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  • use Object.prototype.hasOwnProperty to check
function updateUser(category, key, value) {
  if (Object.prototype.hasOwnProperty.call(user, category)) {
    user[category][key] = value
  }
}

updateUser('__proto__', 'exploit', 'All your base are belong to us')

const newObject = {}
newObject.exploit // undefined
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  • use a Proxy Object
const forbidden = ['__proto__', 'prototype', 'constructor']
const user = new Proxy({ id: 'foo', profile: { name: 'Jane Doe', age: 42 }, roles: { manager: true } }, {
  get: function (target, prop, receiver) {
    if (forbidden.includes(prop)) {
      // log this incident
      return
    }
    // ... otherwise do processing
  }
})

function updateUser(category, key, value) {
  user[category][key] = value
}

updateUser('profile', 'locale', 'de-DE')
updateUser('__proto__', 'exploit', 'All your base are belong to us') // error
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Note: libraries are not a silver-bullet here!


9. 🔥 Validate numbers only half-way

We already covered the problems with 'number' types in previous sections:

const isNumber = n => typeof n === 'number'

isNumber(NaN) // true
isNumber(Number.MAX_VALUE * 2) // true
isNumber(Number.MIN_VALUE / 2) // true
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However, there is much more to validating numerical input. Consider a few potential cases here:

  • value is expected to be integer but is a float
  • value is not a "safe" integer (max./min. supported Int value)
  • value is +/-Infinity but expected to be finite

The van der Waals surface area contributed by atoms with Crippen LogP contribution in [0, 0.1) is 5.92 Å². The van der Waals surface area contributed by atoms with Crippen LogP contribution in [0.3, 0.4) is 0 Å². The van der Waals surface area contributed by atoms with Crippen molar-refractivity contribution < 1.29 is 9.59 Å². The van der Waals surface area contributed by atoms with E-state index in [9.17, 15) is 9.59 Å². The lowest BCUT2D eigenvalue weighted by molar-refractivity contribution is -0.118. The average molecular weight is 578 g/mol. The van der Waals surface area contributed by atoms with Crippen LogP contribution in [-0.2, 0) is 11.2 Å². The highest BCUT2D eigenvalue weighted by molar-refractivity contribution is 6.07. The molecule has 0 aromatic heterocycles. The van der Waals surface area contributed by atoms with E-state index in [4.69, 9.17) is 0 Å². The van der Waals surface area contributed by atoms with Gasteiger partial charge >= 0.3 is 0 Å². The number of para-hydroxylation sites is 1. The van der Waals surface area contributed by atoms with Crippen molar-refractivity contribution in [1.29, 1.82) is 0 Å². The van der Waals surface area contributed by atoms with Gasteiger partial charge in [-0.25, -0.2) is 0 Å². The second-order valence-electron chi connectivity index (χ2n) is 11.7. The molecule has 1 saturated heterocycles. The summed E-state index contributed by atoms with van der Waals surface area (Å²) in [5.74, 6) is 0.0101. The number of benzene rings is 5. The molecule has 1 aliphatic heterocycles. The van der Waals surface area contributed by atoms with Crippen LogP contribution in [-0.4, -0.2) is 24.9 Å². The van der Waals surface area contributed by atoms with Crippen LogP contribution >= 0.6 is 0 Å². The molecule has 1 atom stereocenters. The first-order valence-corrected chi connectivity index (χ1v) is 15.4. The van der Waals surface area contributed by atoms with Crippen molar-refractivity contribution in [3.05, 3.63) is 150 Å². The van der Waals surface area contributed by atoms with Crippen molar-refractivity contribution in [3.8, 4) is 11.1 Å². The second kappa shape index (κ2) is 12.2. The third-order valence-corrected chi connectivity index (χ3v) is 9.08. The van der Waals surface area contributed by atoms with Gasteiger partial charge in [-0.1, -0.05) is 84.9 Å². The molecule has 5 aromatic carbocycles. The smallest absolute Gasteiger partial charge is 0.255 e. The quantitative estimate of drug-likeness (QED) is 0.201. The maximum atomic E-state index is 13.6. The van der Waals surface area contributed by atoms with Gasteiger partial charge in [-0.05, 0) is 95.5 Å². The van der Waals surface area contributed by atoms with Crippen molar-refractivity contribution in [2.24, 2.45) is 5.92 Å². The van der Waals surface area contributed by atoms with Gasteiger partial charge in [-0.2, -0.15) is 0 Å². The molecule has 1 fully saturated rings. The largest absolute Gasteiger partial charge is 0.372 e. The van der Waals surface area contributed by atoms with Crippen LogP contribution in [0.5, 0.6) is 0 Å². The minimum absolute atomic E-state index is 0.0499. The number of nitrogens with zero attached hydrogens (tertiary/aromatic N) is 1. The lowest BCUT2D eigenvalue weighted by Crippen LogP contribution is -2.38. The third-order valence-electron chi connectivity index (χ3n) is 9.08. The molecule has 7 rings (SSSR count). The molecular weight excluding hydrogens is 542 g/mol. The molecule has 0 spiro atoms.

• value is beyond Number.MIN_VALUE
  • value is beyond Number.MAX_VALUE

The potential issues should be clear by now (unless you skipped the first couple of sections) so let's find a modular way to handle as many of these cases as possible.

Base check for value to be a Number

const isValidNumber = num => (typeof num === 'number') && !Number.isNaN(num)

const num = Number.parseFloat({}) // => NaN
isNumber(num) // false, as expected
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We simply don't want "not a number" to be interpreted as a number, that's just insane.

Check for value to be a safe integer Number

export const isValidInteger = num => isValidNumber(num) && Number.isSafeInteger(num)

isValidInteger({}) // false
isValidInteger(Number.parseFloat({})) // false
isValidInteger(1.357911) // false
isValidInteger(1.0) // true
isValidInteger(1) // true
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Note the edge case of 1.0 which is internally in JS treated as integer:

let n = 1
n.toString(2) // "1"
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Check for value to be a safe (computable) Number

const isInFloatBounds = num => isValidNumber(num) && num >= Number.MIN_VALUE && num <= Number.MAX_VALUE

isInFloatBounds(Infinity) // false
isInFloatBounds(-Infinity) // false

// check for MAX_VALUE
isInFloatBounds(100000000000000000000000000000000000000000000000000000000000000000000000000000000000000000000000000000000000000000000000000000000000000000000000000000000000000000000000000000000000000000000000000000000000000000000000000000000000000000000000000000000000000000000000000000000000000000000000000000000000000000000) // true
isInFloatBounds(1000000000000000000000000000000000000000000000000000000000000000000000000000000000000000000000000000000000000000000000000000000000000000000000000000000000000000000000000000000000000000000000000000000000000000000000000000000000000000000000000000000000000000000000000000000000000000000000000000000000000000000000) // false

// check for MIN_VALUE